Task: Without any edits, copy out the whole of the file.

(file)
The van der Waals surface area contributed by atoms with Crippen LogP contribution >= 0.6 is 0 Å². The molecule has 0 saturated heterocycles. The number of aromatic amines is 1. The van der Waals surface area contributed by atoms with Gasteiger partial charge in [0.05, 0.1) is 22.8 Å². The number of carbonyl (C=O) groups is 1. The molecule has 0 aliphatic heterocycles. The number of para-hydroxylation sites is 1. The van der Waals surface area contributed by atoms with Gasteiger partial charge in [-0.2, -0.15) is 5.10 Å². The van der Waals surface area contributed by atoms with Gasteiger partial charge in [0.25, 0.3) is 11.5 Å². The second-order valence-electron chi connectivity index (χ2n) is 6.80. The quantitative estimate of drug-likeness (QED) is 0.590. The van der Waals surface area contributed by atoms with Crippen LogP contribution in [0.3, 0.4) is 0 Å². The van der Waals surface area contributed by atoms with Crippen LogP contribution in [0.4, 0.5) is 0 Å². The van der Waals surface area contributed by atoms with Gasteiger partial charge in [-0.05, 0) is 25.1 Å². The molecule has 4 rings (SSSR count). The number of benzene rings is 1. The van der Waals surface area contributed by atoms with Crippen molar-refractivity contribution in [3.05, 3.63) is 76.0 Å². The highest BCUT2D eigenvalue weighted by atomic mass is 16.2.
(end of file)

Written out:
The van der Waals surface area contributed by atoms with Crippen LogP contribution >= 0.6 is 0 Å². The molecule has 0 saturated heterocycles. The number of aromatic amines is 1. The van der Waals surface area contributed by atoms with Gasteiger partial charge in [0.05, 0.1) is 22.8 Å². The number of carbonyl (C=O) groups is 1. The molecule has 0 aliphatic heterocycles. The number of para-hydroxylation sites is 1. The van der Waals surface area contributed by atoms with Gasteiger partial charge in [-0.2, -0.15) is 5.10 Å². The van der Waals surface area contributed by atoms with Gasteiger partial charge in [0.25, 0.3) is 11.5 Å². The second-order valence-electron chi connectivity index (χ2n) is 6.80. The quantitative estimate of drug-likeness (QED) is 0.590. The van der Waals surface area contributed by atoms with Crippen LogP contribution in [0.3, 0.4) is 0 Å². The van der Waals surface area contributed by atoms with Crippen LogP contribution in [0.4, 0.5) is 0 Å². The van der Waals surface area contributed by atoms with Gasteiger partial charge in [-0.05, 0) is 25.1 Å². The molecule has 4 rings (SSSR count). The number of benzene rings is 1. The van der Waals surface area contributed by atoms with Crippen molar-refractivity contribution in [3.05, 3.63) is 76.0 Å². The highest BCUT2D eigenvalue weighted by atomic mass is 16.2.